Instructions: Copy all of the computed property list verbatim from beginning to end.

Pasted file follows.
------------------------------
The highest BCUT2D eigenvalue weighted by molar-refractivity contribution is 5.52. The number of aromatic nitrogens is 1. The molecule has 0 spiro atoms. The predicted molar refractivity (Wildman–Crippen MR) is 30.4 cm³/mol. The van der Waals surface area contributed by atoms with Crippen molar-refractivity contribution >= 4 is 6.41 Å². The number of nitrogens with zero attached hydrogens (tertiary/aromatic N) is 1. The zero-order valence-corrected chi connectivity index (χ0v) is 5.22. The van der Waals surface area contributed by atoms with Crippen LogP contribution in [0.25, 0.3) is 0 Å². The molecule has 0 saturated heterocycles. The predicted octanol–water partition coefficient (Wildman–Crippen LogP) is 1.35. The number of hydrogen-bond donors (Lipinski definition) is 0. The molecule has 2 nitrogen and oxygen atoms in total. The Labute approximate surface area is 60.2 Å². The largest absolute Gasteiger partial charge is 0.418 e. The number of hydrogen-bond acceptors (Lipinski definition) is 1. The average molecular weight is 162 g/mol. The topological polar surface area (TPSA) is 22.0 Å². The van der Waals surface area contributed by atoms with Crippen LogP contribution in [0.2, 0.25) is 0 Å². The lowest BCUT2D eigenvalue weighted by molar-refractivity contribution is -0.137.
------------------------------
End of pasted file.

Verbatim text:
The highest BCUT2D eigenvalue weighted by molar-refractivity contribution is 5.52. The number of aromatic nitrogens is 1. The molecule has 0 spiro atoms. The predicted molar refractivity (Wildman–Crippen MR) is 30.4 cm³/mol. The van der Waals surface area contributed by atoms with Crippen molar-refractivity contribution >= 4 is 6.41 Å². The number of nitrogens with zero attached hydrogens (tertiary/aromatic N) is 1. The zero-order valence-corrected chi connectivity index (χ0v) is 5.22. The van der Waals surface area contributed by atoms with Crippen LogP contribution in [0.25, 0.3) is 0 Å². The molecule has 0 saturated heterocycles. The predicted octanol–water partition coefficient (Wildman–Crippen LogP) is 1.35. The number of hydrogen-bond donors (Lipinski definition) is 0. The molecule has 2 nitrogen and oxygen atoms in total. The Labute approximate surface area is 60.2 Å². The largest absolute Gasteiger partial charge is 0.418 e. The number of hydrogen-bond acceptors (Lipinski definition) is 1. The average molecular weight is 162 g/mol. The topological polar surface area (TPSA) is 22.0 Å². The van der Waals surface area contributed by atoms with Crippen LogP contribution in [0.2, 0.25) is 0 Å². The lowest BCUT2D eigenvalue weighted by molar-refractivity contribution is -0.137.